Wednesday, 2 August 2017

Super Dark Times: NZIFF Review

Super Dark Times: NZIFF Review

The bonds of friendship are explored in this weird hybrid of every feckless teen movie you've ever seen.

In Super Dark Times, there's a mix of 80s style bonding as a group of outsider youth hang out. Josh and Zach (Charlie Tahan and Owen Campbell) are besties and have been for years. Talking rubbish as they thumb through their high school book, watching scrambled cable porn and just riding around on their bikes, the duo has a bond that makes them inseparable.

But when the group expands by two (Charlie and Daryl), things get a little trickier and tragedy hits. Unsure of the best course of action, the group splits, but Josh and Zach find their friendship irrevocably changed in the aftermath.
Super Dark Times: NZIFF Review

As paranoia grows and guilt begins to consume them, it's clear things will never be the same again...

Increasingly paranoid, this indie version of an extreme Stand By Me brings great truck to the cinema by essentially taking the elements of youthful friendship (a shared desire for a girl, wanting the best for each other, shared experiences) and pushing them as far as they can go.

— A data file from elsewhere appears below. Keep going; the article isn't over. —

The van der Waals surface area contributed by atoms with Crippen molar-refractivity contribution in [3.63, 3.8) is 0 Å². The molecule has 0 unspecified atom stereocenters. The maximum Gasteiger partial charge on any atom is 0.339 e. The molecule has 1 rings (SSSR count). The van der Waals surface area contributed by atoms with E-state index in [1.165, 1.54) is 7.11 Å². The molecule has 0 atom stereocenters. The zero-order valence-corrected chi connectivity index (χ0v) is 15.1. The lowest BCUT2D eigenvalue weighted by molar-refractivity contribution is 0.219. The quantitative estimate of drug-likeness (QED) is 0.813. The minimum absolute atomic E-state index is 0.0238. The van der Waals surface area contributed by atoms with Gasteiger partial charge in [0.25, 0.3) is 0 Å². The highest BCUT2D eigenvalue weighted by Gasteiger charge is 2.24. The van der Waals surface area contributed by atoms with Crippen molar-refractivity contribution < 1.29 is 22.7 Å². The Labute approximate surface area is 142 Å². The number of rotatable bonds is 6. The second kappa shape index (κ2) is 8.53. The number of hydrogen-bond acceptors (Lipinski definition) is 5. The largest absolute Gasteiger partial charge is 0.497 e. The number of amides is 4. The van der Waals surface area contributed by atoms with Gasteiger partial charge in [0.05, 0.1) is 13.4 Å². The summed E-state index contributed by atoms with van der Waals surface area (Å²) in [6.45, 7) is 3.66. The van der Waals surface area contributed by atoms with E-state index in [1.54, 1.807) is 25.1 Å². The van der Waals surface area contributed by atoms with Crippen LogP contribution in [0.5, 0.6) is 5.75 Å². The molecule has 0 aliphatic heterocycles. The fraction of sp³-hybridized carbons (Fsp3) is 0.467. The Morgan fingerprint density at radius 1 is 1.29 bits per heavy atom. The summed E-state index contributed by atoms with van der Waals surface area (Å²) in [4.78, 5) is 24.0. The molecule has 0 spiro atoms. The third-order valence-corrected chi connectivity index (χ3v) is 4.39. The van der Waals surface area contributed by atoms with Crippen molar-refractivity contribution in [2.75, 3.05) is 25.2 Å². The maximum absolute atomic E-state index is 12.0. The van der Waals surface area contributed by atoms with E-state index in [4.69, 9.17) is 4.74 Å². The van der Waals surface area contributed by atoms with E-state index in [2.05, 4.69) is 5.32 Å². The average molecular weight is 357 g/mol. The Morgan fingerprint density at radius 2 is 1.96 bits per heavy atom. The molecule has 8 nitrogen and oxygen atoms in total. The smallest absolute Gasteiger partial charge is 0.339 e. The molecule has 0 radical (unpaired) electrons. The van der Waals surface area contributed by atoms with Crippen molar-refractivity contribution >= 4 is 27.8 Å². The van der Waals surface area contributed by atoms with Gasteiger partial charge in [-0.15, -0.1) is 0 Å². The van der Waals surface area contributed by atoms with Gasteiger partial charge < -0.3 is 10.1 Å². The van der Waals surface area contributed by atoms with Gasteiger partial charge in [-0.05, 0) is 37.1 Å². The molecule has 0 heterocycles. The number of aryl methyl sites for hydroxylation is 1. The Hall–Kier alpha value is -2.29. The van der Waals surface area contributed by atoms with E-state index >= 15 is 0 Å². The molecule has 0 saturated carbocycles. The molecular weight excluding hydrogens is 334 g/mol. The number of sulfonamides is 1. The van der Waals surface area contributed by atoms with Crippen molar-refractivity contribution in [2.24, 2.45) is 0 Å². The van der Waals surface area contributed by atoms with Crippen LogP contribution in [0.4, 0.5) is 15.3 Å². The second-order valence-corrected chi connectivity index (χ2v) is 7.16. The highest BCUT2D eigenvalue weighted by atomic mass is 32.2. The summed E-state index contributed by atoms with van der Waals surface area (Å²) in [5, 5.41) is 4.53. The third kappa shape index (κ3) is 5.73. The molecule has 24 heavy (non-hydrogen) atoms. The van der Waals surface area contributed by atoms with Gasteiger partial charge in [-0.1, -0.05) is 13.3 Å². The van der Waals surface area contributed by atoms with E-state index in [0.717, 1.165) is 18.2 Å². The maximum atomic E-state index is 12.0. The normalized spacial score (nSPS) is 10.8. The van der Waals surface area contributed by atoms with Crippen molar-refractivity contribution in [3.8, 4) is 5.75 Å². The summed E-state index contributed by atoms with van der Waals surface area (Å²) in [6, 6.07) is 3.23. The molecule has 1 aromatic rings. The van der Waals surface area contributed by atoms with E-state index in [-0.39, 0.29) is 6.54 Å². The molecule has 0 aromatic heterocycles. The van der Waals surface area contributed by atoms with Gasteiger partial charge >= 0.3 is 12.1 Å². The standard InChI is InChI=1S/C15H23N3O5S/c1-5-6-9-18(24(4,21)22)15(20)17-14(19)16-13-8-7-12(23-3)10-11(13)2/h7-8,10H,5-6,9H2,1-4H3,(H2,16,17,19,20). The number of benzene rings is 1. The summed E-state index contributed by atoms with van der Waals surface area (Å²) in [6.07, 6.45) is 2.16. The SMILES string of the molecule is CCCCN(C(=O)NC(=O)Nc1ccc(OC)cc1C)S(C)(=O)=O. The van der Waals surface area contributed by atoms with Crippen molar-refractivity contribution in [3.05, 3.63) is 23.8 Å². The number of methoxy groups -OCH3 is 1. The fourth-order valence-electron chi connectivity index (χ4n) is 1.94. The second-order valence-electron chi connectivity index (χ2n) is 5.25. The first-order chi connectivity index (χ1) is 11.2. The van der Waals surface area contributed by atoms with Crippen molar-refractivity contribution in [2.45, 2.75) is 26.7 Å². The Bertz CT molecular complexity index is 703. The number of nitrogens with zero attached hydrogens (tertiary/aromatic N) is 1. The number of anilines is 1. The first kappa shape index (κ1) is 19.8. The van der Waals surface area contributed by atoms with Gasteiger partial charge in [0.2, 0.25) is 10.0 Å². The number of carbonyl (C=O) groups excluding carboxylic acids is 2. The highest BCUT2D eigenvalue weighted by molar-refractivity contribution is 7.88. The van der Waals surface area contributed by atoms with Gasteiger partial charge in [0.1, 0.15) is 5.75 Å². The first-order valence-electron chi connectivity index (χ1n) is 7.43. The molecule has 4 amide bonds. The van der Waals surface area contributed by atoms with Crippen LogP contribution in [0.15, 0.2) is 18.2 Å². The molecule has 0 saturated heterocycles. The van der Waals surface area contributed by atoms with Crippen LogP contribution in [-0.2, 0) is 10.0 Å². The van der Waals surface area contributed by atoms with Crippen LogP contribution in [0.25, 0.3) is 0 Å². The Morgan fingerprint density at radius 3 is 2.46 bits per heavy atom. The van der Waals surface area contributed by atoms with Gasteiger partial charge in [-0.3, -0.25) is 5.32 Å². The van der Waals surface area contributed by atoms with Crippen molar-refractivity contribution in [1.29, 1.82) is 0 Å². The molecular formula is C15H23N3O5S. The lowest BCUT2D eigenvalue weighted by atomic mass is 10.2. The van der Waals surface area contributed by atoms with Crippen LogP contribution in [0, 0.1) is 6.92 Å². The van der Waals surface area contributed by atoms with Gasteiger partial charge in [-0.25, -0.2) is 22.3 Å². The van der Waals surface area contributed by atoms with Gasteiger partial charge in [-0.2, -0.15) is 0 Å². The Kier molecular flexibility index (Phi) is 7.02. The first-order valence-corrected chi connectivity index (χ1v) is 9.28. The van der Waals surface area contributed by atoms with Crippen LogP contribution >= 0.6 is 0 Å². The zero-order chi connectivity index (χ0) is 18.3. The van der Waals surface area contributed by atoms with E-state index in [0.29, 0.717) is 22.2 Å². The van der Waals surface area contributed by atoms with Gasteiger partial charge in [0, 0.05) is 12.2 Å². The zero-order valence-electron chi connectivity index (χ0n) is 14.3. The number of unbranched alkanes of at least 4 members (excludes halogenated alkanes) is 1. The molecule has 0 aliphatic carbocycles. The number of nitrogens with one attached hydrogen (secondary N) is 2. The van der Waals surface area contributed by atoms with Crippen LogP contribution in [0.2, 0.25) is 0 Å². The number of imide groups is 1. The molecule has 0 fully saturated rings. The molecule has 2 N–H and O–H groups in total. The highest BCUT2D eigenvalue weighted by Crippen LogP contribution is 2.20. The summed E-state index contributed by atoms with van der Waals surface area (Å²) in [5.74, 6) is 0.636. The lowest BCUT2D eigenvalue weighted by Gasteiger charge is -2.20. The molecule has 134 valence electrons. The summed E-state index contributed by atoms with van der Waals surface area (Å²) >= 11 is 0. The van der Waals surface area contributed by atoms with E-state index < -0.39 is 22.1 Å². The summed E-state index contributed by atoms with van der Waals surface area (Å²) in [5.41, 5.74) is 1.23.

With a high powered soundtrack and a precision eye for how best to ramp up the tension, director Kevin Phillips makes the coming of age tale something a little bit different. There's a real sense of foreboding once the film becomes something a bit different early on and once the more frivolous edges are jettisoned.

Campbell gives a great performance as the increasing horror of what has happened sets in, and his withdrawal from the advances of Allison (Emily Cappuccino, the young Jessica Jones) feel very real and devastatingly heartbreaking as well. Equally Tahan's withdrawn nervy state convinces as Josh goes through what he's going through.

Stylistically with its music choices and its aurally disorienting soundtrack, Super Dark Times may make you think of a cross between Stand By Me and Donnie Darko, as it's a continuation of that high school unease that's become such a trope for films of its nature.

In many ways, Super Dark Times is a journey; one that's through both adolescence in many ways, and one which is through darker times as well. And while the end sequence seems like it comes from a little leftfield, the overall feeling of Super Dark Times is one of an unnerving experience, and a deeply unsettling ride that's made a little more palatable by the spiky unpredictable work done by the actors and the first time director.

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